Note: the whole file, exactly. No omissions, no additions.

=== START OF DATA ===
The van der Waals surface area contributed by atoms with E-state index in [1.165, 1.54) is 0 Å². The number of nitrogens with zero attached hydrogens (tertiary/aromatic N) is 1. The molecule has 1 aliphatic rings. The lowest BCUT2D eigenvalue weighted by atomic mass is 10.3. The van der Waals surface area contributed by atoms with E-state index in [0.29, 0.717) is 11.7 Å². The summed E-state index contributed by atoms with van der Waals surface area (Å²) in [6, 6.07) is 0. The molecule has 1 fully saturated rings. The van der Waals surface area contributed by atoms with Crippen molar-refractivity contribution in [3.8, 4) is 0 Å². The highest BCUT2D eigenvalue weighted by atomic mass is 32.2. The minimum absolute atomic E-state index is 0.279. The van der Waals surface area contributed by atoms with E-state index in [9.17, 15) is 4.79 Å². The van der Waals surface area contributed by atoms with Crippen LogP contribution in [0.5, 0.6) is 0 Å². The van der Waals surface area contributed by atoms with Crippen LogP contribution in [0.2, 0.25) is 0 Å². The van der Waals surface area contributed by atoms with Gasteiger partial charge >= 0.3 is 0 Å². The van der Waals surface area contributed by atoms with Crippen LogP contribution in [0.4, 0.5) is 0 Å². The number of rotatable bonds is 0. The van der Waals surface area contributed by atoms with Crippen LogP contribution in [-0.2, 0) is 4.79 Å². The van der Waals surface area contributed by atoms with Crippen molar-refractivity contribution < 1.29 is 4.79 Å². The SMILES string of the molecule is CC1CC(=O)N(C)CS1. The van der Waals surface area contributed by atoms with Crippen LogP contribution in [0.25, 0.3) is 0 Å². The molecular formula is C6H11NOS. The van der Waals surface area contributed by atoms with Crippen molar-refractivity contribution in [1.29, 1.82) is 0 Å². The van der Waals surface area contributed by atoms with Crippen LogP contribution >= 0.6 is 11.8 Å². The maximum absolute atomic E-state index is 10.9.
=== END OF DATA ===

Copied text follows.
The van der Waals surface area contributed by atoms with E-state index in [1.165, 1.54) is 0 Å². The number of nitrogens with zero attached hydrogens (tertiary/aromatic N) is 1. The molecule has 1 aliphatic rings. The lowest BCUT2D eigenvalue weighted by atomic mass is 10.3. The van der Waals surface area contributed by atoms with E-state index in [0.29, 0.717) is 11.7 Å². The summed E-state index contributed by atoms with van der Waals surface area (Å²) in [6, 6.07) is 0. The molecule has 1 fully saturated rings. The van der Waals surface area contributed by atoms with Crippen molar-refractivity contribution in [3.8, 4) is 0 Å². The highest BCUT2D eigenvalue weighted by atomic mass is 32.2. The minimum absolute atomic E-state index is 0.279. The van der Waals surface area contributed by atoms with E-state index in [9.17, 15) is 4.79 Å². The van der Waals surface area contributed by atoms with Crippen LogP contribution in [0.5, 0.6) is 0 Å². The van der Waals surface area contributed by atoms with Crippen LogP contribution in [0.2, 0.25) is 0 Å². The van der Waals surface area contributed by atoms with Gasteiger partial charge >= 0.3 is 0 Å². The van der Waals surface area contributed by atoms with Crippen LogP contribution in [0.4, 0.5) is 0 Å². The number of rotatable bonds is 0. The van der Waals surface area contributed by atoms with Crippen LogP contribution in [-0.2, 0) is 4.79 Å². The van der Waals surface area contributed by atoms with Crippen molar-refractivity contribution < 1.29 is 4.79 Å². The SMILES string of the molecule is CC1CC(=O)N(C)CS1. The van der Waals surface area contributed by atoms with Crippen LogP contribution in [0.25, 0.3) is 0 Å². The molecular formula is C6H11NOS. The van der Waals surface area contributed by atoms with Crippen molar-refractivity contribution in [1.29, 1.82) is 0 Å². The van der Waals surface area contributed by atoms with Crippen LogP contribution >= 0.6 is 11.8 Å². The maximum absolute atomic E-state index is 10.9.